Microsoft Expands the Availability of Its Desktop App Converter

Posted on September 14, 2016 by Paul Thurrott in Dev, Windows 10 with 0

Microsoft Expands the Availability of Its Desktop App Converter

Microsoft’s Desktop App Converter—previously code-named Project Centennial—is now available in the Windows Store. This will enable developers to get the latest features and bug-fixes automatically as soon as the app is updated going forward.

As you may know, the Desktop App Converter helps developers convert classic desktop (Win32/.NET) applications to packaged UWP (Universal Windows Platform) apps for Windows 10 and then extend them with unique Windows 10/UWP features. It was one of four so-called Bridge technologies that Microsoft announced at Build 2015, though one of them—the Windows Bridge for Android, or Project Astoria—was canceled ahead of Build 2016 this year. (The other two are the Windows Bridge for iOS, or Project Islandwood, and the Web Bridge.)

The goal of the Desktop App Converter is simple enough, an is a great idea: Allow those with complex or long-lived legacy desktop applications to make the transition to the more modern UWP world without having to rewrite their apps. The question is, which app makers will sign-on. For example, apps like iTunes and Chrome would make for great Centennial apps. But I bet those never come along for the ride.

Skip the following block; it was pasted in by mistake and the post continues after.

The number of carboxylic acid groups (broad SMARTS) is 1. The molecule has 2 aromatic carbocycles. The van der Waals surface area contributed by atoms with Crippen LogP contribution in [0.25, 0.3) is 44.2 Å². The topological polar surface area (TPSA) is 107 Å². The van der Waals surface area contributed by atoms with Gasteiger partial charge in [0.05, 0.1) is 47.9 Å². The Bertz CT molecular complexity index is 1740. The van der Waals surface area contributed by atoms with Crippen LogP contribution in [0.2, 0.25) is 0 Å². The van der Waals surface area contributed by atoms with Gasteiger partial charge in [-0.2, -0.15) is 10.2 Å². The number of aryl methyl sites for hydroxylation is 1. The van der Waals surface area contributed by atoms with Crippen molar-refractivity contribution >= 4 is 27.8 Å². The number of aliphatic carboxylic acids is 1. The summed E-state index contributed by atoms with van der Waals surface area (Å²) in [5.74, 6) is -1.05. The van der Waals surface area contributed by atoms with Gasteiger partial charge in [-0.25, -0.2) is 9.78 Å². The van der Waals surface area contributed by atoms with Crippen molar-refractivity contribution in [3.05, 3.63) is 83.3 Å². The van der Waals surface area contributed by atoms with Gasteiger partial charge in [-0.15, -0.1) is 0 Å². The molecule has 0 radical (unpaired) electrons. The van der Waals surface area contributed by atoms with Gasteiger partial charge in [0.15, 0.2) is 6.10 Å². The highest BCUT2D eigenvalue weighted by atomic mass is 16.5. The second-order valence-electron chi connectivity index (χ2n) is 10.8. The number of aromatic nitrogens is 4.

Earlier this month, Evernote shipped what I believe is the first major Centennial app. At the time I noted that it didn’t offer any unique UWP features, like notifications or live tile support. But that’s changed: Evernote is now supporting both.

“We’re excited to bring our full-featured Evernote app to the Windows Store,” Evernote’s Seth Hitchings says. “The Desktop Bridge vastly simplifies our installer and uninstaller. It also opens up UWP APIs that we’ve taken advantage of, including the live tiles and notifications. And having the full-featured Evernote app in the Windows Store means future improvements will reach users faster.”

And Microsoft today has announced some other new Centennial apps, including the Arduino IDE and Double Twist. I know. Big hitters.

To attract more, um, mainstream developers, Microsoft is also expanding the ways in which you can create apps using the Desktop Bridge: Three partners—Flexera Software (InstallShield), FireGiant (WiX) and Caphyon (Advanced Installer)—are all supporting the Desktop Bridge in their own Windows app installer solutions.